How did you sleep last night? Thousands of kilometers away in the cities of Japan, people are trapped under rubble crying out for help. According to recent news reports 1000 people may have died in yesterday’s earthquake and the tsunami that followed.
If 18th century philosopher Adam Smith is right, you probably slept just fine. In his book, The Theory of Moral Sentiments he imagined what would happen if the whole nation of China was swallowed up up by an earthquake. How would "a man of humanity" in Europe respond? According to Smith, he might express great sorrow, reflect on the precariousness of human life, speculate how the disaster might affect trade and then go happily about his business:
If he was to lose his little finger to-morrow, he would not sleep to-night; but, provided he never saw them, he will snore with the most profound security over the ruin of a hundred millions of his brethren, and the destruction of that immense multitude seems plainly an object less interesting to him, than this paltry misfortune of his own.
Smith wasn’t worried about this — in fact he thought it was a good thing. He goes on to complain about whining moralists "who are perpetually reproaching us with our happiness, while so many of our brethren are in misery". This self imposed misery just makes people unpleasant to be around and according to Smith it doesn’t serve any useful purpose.
So is Smith saying it’s OK to just ignore other people’s suffering and do nothing to help? No he isn’t. What he’s arguing is that in situations where there is something practical we can do to help, moral behaviour doesn’t depend on strong feelings of sympathy. We don’t need to respond more strongly to other people’s suffering than we do to our own to do the right thing. If there is something we can do to prevent or ease other people’s suffering, most of us won’t sit by and do nothing.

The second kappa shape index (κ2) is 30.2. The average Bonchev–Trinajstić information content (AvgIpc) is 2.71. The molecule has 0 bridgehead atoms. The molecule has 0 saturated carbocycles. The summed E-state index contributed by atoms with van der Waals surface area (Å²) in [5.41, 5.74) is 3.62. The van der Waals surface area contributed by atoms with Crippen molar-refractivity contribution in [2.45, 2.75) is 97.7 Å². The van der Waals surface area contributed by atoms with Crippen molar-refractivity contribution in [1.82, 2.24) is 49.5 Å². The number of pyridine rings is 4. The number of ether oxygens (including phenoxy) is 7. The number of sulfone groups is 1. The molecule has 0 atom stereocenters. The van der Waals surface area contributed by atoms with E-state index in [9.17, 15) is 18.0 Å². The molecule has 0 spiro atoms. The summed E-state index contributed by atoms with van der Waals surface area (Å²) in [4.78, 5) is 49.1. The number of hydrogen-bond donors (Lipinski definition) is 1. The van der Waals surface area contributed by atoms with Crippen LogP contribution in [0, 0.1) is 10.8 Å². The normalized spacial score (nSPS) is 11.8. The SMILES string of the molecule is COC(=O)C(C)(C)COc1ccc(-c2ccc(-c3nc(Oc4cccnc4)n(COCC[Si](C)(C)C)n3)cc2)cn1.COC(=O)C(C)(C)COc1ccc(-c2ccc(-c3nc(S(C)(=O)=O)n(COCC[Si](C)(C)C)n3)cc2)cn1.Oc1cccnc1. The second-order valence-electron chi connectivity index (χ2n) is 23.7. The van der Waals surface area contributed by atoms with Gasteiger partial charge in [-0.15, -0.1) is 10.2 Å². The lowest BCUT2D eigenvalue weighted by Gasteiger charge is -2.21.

Most people think of themselves as good. And standing by and doing nothing is not how a good person acts. People not only fear the judgement of others but they feel the pain of self-reproach. Smith writes:
When the happiness or misery of others depends in any respect upon our conduct, we dare not, as self-love might suggest to us, prefer the interest of one to that of many. The man within immediately calls to us, that we value ourselves too much and other people too little, and that, by doing so, we render ourselves the proper object of the contempt and indignation of our brethren. Neither is this sentiment confined to men of extraordinary magnanimity and virtue. It is deeply impressed upon every tolerably good soldier, who feels that he would become the scorn of his companions, if he could be supposed capable of shrinking from danger, or of hesitating, either to expose or to throw away his life, when the good of the service required it.
So according to Smith, we don’t need to be saints to do the right thing. What we need is to be part of a community that constantly reminds us of our own ideals. In Smith’s view, there’s no value in losing sleep over other people’s suffering. But there’s good reason to do what we can to help.
In a 2008 post at Adam Smith’s Lost Legacy, Gavin Kennedy writes about Smith and earthquakes.
In the Australian last year, Tim Soutphomassane asks: Should we donate more to earthquake victims?
John Quiggin writes that Australia’s recent floods seem minor compared with the devastation in Japan: "And all of these things are insignificant in comparison to the daily toll exacted by poverty and hunger in the world."